Dario Dematties

Dario Dematties
Northwestern University | NU · Northwestern-Argonne Institute of Science and Engineering

PhD

About

10
Publications
927
Reads
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15
Citations
Introduction
Dario Dematties currently works at Northwestern-Argonne Institute of Science and Engineering, Northwestern University. Dario does research in Machine Learning at the Edge by means of Federated Learning, High Performance Computing (HPC) and Self-Supervised Learning.
Additional affiliations
May 2020 - November 2021
National Scientific and Technical Research Council
Position
  • PostDoc Position
May 2013 - April 2020
Universidad de Buenos Aires
Position
  • PhD Student
Education
May 2013 - April 2020
Universidad de Buenos Aires
Field of study
  • Engineering

Publications

Publications (10)
Article
Full-text available
Pulse-like signals are ubiquitous in the field of single molecule analysis, e.g., electrical or optical pulses caused by analyte translocations in nanopores. The primary challenge in processing pulse-like signals is to capture the pulses in noisy backgrounds, but current methods are subjectively based on a user-defined threshold for pulse recogniti...
Preprint
Phase Correlation (PC) is a well-known method for estimating cloud motion vectors (CMV) from infrared and visible spectrum images. Commonly phase-shift is computed in the small blocks of the images using the fast Fourier transform. In this study, we investigate the performance and the stability of the block-wise PC method by changing the block size...
Article
Full-text available
It is assumed that semantic transparency in compounds depends on integration of constituents and head transparency. Spanish verb-noun compounds are semantically and morphologically exocentric, lacking a head. We studied if verb argument structure determines differences in semantic integration and morphological decomposition. During a lexical decisi...
Article
Full-text available
Nanopore technology holds great promise for a wide range of applications such as biomedical sensing, chemical detection, desalination, and energy conversion. For sensing performed in electrolytes in particular, abundant information about the translocating analytes is hidden in the fluctuating monitoring ionic current contributed from interactions b...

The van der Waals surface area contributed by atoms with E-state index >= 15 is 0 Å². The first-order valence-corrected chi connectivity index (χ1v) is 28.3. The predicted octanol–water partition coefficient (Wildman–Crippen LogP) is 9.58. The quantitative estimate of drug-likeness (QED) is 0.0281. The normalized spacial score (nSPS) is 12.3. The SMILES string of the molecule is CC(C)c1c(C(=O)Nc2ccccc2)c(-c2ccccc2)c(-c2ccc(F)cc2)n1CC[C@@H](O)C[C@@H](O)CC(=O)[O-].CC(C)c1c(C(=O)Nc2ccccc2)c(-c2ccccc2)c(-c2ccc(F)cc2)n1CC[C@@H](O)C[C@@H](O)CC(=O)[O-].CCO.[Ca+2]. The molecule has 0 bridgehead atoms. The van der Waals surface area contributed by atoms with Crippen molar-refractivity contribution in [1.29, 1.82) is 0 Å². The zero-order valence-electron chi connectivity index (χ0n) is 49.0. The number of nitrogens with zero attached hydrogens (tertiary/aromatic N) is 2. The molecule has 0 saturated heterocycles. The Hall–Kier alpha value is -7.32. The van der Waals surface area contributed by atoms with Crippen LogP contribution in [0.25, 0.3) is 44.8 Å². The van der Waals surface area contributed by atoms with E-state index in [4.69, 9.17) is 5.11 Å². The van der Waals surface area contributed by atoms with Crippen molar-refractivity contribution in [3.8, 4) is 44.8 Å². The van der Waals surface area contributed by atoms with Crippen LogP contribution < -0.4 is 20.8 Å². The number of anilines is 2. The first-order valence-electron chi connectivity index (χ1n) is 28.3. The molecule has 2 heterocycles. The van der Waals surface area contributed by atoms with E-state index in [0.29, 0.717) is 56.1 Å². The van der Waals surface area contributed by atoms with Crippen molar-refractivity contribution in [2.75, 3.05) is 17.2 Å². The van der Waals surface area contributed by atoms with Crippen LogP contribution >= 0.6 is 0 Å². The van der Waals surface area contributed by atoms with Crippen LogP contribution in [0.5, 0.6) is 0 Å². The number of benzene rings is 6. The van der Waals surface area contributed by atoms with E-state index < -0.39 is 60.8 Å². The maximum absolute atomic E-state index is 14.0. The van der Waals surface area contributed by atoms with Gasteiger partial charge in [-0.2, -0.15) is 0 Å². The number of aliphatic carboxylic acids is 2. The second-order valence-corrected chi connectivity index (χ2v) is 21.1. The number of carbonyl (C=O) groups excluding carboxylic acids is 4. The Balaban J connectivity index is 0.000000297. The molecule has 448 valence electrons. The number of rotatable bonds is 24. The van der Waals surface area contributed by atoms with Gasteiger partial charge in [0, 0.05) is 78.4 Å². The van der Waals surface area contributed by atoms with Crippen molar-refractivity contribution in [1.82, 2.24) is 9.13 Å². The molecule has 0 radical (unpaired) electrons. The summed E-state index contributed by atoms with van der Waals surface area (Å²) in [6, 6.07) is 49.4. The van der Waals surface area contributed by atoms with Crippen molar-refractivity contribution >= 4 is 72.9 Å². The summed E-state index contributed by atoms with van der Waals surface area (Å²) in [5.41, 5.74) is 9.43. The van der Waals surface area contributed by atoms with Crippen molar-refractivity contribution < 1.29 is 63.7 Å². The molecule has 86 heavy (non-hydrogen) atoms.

Article
Full-text available
Temporal changes in electrical resistance of a nanopore sensor caused by translocating target analytes are recorded as a sequence of pulses on current traces. Prevalent algorithms for feature extraction in pulse-like signals lack objectivity because empirical amplitude thresholds are user-defined to single out the pulses from the noisy background....
Preprint
Full-text available
Temporary changes in electrical resistance of a nanopore sensor caused by translocating target analytes are recorded as a sequence of pulses on current traces. Prevalent algorithms for feature extraction in pulse-like signals lack objectivity because empirical amplitude thresholds are user-defined to single out the pulses from the noisy background....
Article
Full-text available
A general agreement in psycholinguistics claims that syntax and meaning are unified precisely and very quickly during online sentence processing. Although several theories have advanced arguments regarding the neurocomputational bases of this phenomenon, we argue that these theories could potentially benefit by including neurophysiological data con...
Conference Paper
Full-text available
The interdisciplinary field of neuroscience has made significant progress in recent decades, providing the scientific community in general with a new level of understanding on how the brain works beyond the store-and-fire model found in traditional neural networks. Meanwhile, Machine Learning (ML) based on established models has seen a surge of int...
Article
Full-text available
Many computational theories have been developed to improve artificial phonetic classification performance from linguistic auditory streams. However, less attention has been given to psycholinguistic data and neurophysiological features recently found in cortical tissue. We focus on a context in which basic linguistic units-such as phonemes-are extr...

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Projects

Project (1)
Project
Many computational theories have been developed in order to improve artificial phonetic classification performance from linguistic auditory streams. However, little attention has been paid to neurophysiological features recently found in cortical tissue in a context in which basic linguistic units–such as phonemes–are extracted and robustly classified by humans and other animals from complex acoustic streams in speech data. We hypothesize that such features may be relevant for perception invariance in the brain. In this project we introduce a biologically inspired and completely unsupervised neurocomputational approach which incorporates key neurophysiological and anatomical cortical properties. Its feature abstraction capabilities show promising phonetic invariance and generalization attributes. We propose a model that leverages the phonetic classification performance of the supervised Support Vector Machine (SVM) technique for monosyllabic, disyllabic and trisyllabic word classification tasks against environmental disturbances such as white noise, reverberation, and pitch variations. Our implementation outperforms sophisticated multiresolution spectro-temporal auditory feature representations of phonetic linguistic streams of data. This research has significant potential to open up new -and more biologically accurate- alternatives to overcome limitations in current deep feature extraction methods.